We’d already done the whole “when in Bamberg you have to try the smokey beer” thing on our previous trip (here’s a hint: you actually don’t have to – if you want to try the same experience at home, throw a couple of rashers of double-smoked bacon into a blender, blitz them, and pour into some warm Victoria Bitter. It’s far cheaper, and less socially awkward to have to clean the vomit from your own toilet). So this time in Bamberg we just wanted to wander around the streets, pop into a few of the more interesting shops, and grab a coffee somewhere.
Our first mission though was to find a public toilet (which, ever since our time with our guide Pavlina in Prague, we will forever more refer to as “going to make a pee-pee”). Public toilets in much of Europe are often not free, so it was a refreshing change to walk in to find no-one demanding money. It was slightly alarming however to walk out and find a woman standing between me and the exit now demanding 50 cents, and with my smallest change being a €5 note, I paid for both Vanessa and I and she reluctantly handed over €4 change, which she made a great effort of showing me was very difficult to find. I then walked out and discovered that Vanessa had just done the same thing. I felt like going back in there, but then thought the better of it, and we walked on. Just around the corner, Vanessa found two €5 notes at a bus stop that some poor schmuck had obviously dropped as they were digging around in their pockets for their ticket. Sometimes the karma bus is, quite literally, a bus.
There are a couple of pretty iconic buildings in Bamberg, but none more so than the Altes Rathouse (the old town hall), which sits on wooden stilts in the middle of the Regnitz River. Convention demands that it be photographed from every perceivable angle, so we complied, crisscrossing our way backwards and forwards across multiple bridges to get just the right shots.
There is also quite an iconic blue house along the river, which was apparently owned by a Russian jeweller, and not by a smurf as I first suspected. (I really should do some proper research on this – but that can wait until I get home).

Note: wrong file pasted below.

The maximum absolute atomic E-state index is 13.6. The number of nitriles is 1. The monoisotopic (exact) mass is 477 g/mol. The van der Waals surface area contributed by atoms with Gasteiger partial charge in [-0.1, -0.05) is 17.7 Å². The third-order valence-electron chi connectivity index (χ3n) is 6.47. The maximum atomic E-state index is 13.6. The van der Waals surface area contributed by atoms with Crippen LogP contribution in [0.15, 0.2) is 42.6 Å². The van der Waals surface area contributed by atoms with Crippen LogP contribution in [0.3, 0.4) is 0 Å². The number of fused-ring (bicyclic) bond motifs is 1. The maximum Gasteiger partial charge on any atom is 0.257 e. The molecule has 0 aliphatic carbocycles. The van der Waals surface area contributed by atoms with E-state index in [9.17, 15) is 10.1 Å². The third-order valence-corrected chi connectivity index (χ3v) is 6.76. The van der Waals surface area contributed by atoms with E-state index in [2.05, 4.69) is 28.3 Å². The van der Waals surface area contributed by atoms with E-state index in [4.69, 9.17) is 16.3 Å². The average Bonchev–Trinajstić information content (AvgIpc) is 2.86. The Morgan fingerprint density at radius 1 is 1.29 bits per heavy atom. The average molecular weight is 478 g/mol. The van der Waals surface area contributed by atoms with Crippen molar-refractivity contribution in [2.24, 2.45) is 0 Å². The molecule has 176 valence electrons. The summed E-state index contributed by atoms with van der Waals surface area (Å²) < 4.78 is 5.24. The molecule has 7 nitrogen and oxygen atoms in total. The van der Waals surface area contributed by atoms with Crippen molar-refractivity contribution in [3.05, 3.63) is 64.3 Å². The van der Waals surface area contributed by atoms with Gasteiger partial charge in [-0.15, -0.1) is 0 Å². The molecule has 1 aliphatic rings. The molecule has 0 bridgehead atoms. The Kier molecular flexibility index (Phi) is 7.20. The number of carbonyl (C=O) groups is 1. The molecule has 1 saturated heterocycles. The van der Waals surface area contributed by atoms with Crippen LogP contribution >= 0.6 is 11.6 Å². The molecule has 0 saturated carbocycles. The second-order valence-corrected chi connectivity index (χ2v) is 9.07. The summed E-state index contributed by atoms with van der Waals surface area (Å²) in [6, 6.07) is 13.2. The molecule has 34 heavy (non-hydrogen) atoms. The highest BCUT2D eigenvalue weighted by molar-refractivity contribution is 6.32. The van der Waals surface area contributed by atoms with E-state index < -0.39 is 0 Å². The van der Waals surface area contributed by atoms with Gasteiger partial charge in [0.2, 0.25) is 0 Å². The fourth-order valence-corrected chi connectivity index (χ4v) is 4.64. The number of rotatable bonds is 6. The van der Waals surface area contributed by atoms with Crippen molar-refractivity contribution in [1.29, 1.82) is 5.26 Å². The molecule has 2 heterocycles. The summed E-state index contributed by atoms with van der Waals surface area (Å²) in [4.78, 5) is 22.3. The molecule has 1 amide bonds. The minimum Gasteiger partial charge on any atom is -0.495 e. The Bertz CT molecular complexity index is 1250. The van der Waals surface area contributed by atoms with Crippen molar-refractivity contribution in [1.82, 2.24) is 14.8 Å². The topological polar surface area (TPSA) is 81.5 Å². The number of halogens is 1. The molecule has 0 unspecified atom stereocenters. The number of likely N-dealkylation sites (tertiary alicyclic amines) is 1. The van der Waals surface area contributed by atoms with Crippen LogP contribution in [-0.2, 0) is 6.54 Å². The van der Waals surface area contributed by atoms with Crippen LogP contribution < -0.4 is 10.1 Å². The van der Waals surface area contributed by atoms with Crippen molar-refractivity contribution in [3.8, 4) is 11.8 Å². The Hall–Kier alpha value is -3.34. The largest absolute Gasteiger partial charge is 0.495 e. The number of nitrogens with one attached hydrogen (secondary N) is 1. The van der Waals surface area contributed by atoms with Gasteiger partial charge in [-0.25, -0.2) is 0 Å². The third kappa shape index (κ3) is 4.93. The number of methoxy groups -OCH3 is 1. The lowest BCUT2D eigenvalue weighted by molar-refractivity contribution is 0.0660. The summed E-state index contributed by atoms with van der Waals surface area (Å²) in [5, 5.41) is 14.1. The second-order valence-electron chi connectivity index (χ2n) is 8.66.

All jokes aside though, it really is a beautiful city, and we thoroughly enjoyed our time there. We stopped in at an art supply store and picked up a couple of things, then made our way to a little café where we sat and watched several tour groups go by from one of those other brand boats – all coughing, sneezing, sniffing and wheezing in a way we’d become all too familiar with on our own boat.
We even found some time to visit yet another Kathie Wolfhart Christmas store, although in the end we actually ended up buying some hand-made glass ornaments from a different store nearby.
For the rest of the time we just wandered about, checking out a beautiful old church along the way, before we decided we’d start heading back to where the bus would pick us up outside of the old town. Our guide during the morning walk had assured us that it was impossible to get lost in Bamberg (actually, his exact words were “believe me, you might think you’re special, but you’re not THAT special”).
Anyway, as it turns out, we are rather special after all, but thankfully when we emerged on the outside of the town at the completely wrong bus stop, we still had time to make our way back across town to catch up with the gang waiting at the right one. Sadly, Sht-efan had already departed, so we didn’t get to wish him goodbye.